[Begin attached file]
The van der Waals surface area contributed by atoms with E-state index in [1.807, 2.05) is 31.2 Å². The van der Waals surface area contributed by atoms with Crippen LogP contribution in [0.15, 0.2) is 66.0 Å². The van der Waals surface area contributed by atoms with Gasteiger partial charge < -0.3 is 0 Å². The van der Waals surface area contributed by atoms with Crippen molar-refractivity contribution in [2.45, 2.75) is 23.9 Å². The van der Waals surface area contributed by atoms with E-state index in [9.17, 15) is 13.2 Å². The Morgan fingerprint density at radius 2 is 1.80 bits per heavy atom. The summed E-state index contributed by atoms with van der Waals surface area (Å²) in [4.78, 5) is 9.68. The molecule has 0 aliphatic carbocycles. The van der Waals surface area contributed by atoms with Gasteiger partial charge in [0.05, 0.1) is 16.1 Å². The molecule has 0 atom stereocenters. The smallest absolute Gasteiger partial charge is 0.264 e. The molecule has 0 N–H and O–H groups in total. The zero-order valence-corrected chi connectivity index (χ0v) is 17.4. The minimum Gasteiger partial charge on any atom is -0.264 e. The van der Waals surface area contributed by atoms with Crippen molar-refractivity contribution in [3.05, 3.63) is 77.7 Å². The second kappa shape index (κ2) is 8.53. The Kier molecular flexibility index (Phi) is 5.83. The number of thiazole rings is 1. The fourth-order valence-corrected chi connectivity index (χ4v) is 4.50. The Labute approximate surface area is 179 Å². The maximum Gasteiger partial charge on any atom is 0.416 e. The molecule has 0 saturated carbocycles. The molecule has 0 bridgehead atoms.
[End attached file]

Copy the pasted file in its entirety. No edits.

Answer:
The van der Waals surface area contributed by atoms with E-state index in [1.807, 2.05) is 31.2 Å². The van der Waals surface area contributed by atoms with Crippen LogP contribution in [0.15, 0.2) is 66.0 Å². The van der Waals surface area contributed by atoms with Gasteiger partial charge < -0.3 is 0 Å². The van der Waals surface area contributed by atoms with Crippen molar-refractivity contribution in [2.45, 2.75) is 23.9 Å². The van der Waals surface area contributed by atoms with E-state index in [9.17, 15) is 13.2 Å². The Morgan fingerprint density at radius 2 is 1.80 bits per heavy atom. The summed E-state index contributed by atoms with van der Waals surface area (Å²) in [4.78, 5) is 9.68. The molecule has 0 aliphatic carbocycles. The van der Waals surface area contributed by atoms with Gasteiger partial charge in [0.05, 0.1) is 16.1 Å². The molecule has 0 atom stereocenters. The smallest absolute Gasteiger partial charge is 0.264 e. The molecule has 0 N–H and O–H groups in total. The zero-order valence-corrected chi connectivity index (χ0v) is 17.4. The minimum Gasteiger partial charge on any atom is -0.264 e. The van der Waals surface area contributed by atoms with Crippen molar-refractivity contribution in [3.05, 3.63) is 77.7 Å². The second kappa shape index (κ2) is 8.53. The Kier molecular flexibility index (Phi) is 5.83. The number of thiazole rings is 1. The fourth-order valence-corrected chi connectivity index (χ4v) is 4.50. The Labute approximate surface area is 179 Å². The maximum Gasteiger partial charge on any atom is 0.416 e. The molecule has 0 saturated carbocycles. The molecule has 0 bridgehead atoms.